Response to request for information on improving integrity & stability of the 340B program

July 28, 2023
Submitted via email:

Dear Senators Thune, Stabenow, Capito, Baldwin, Moran, and Cardin:

The HIV+Hepatitis Policy Institute is a leading national HIV and hepatitis policy organization promoting quality and affordable healthcare for people living with or at risk of HIV, hepatitis, and other serious and chronic health conditions. Given the importance of the 340B program to both HIV treatment and prevention in the United States, we are pleased that you are taking steps to improve the integrity and stability of the program. While the program has grown in recent years, we believe Congress should take steps now to ensure the 340B program works as intended and any abuses are addressed in order to ensure that the 340B program will be on solid ground and available in the future.

340B Program Essential to HIV Treatment & Prevention
Before responding to your specific questions, we would like to emphasize the centrality of the 340B program to both HIV prevention and treatment in the United States. The Ryan White HIV/AIDS Program currently provides care, treatment, and support services to over 560,000 low-income people living with HIV. While federal funding has remained rather stagnant over the years at approximately $2.6 billion, as people are living longer and there are new diagnoses, the income generated by the 340B program has been and will continue to be absolutely necessary for expanding HIV care and treatment. In addition to approximately $800 million in ADAP rebates, Ryan White Program clinics, according to HRSA, benefited from the purchase of $2.2 billion of medications at 340B discounted prices in 2021. It is not unusual for HIV clinics to receive over half of their revenue from the 340B program. These revenues augment federal resources and other payers, such as Medicaid, Medicare, and private insurance, and help pay for salaries, uncompensated medical care, and other health care services which are in accord with the Ryan White Program grant for the care and treatment of low-income people living with HIV.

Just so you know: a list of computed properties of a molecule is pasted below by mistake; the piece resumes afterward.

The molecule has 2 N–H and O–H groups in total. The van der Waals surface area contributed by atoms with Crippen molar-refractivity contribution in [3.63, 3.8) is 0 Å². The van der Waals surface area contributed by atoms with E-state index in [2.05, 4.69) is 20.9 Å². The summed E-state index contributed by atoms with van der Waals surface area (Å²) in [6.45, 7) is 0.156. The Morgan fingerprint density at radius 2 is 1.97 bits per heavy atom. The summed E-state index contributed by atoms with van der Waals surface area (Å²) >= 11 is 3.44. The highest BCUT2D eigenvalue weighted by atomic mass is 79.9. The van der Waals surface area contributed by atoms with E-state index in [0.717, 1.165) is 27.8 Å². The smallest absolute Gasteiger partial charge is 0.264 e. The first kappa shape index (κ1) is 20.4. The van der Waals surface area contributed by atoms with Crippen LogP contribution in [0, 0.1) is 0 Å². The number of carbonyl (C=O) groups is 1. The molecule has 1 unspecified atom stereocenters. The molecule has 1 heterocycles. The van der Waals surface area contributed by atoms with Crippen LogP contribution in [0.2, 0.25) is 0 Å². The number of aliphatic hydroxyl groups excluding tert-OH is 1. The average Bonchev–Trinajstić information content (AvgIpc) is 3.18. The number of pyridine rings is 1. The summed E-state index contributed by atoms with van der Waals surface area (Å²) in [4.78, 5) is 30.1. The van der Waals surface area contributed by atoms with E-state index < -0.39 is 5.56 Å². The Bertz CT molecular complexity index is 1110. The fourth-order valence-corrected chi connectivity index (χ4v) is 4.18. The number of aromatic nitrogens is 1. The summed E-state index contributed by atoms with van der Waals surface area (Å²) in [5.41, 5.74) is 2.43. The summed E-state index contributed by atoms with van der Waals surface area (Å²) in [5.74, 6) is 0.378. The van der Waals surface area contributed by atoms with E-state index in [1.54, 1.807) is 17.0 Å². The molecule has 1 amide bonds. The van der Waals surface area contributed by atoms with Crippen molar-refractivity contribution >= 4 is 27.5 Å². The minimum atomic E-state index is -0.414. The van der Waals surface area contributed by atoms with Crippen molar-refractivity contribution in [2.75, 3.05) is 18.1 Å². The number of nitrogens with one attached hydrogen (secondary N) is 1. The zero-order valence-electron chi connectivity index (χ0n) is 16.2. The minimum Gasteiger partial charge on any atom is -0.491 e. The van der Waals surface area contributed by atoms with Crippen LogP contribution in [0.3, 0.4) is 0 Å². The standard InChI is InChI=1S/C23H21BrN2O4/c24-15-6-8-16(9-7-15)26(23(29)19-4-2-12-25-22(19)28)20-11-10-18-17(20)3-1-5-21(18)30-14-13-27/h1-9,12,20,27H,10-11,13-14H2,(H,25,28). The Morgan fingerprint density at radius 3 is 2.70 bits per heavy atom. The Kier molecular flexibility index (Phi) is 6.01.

The 340B program is also critical to HIV prevention, particularly for the provision of pre- exposure prophylaxis (PrEP). In the absence of a federally funded national PrEP program, 340B program is one of main ways providers, community health centers, and STD clinics throughout the county are able to provide PrEP to people who need it today. Through the income generated by 340B, these entities are able to hire providers, outreach workers, and adherence counselors, and pay for PrEP and associated lab services for the uninsured. According to HRSA, STD clinics benefited from the purchase of $871 million in 340B discounted prices. Since the volume of 340B purchasing by STD clinics grew by 54 percent in one year and most STD drugs are low-cost generics, one can assume that the bulk of this growth was for PrEP. One important aspect of the Ending the HIV Epidemic initiative is that it provides grants to community health centers to conduct PrEP work, including outreach, education, and adherence services.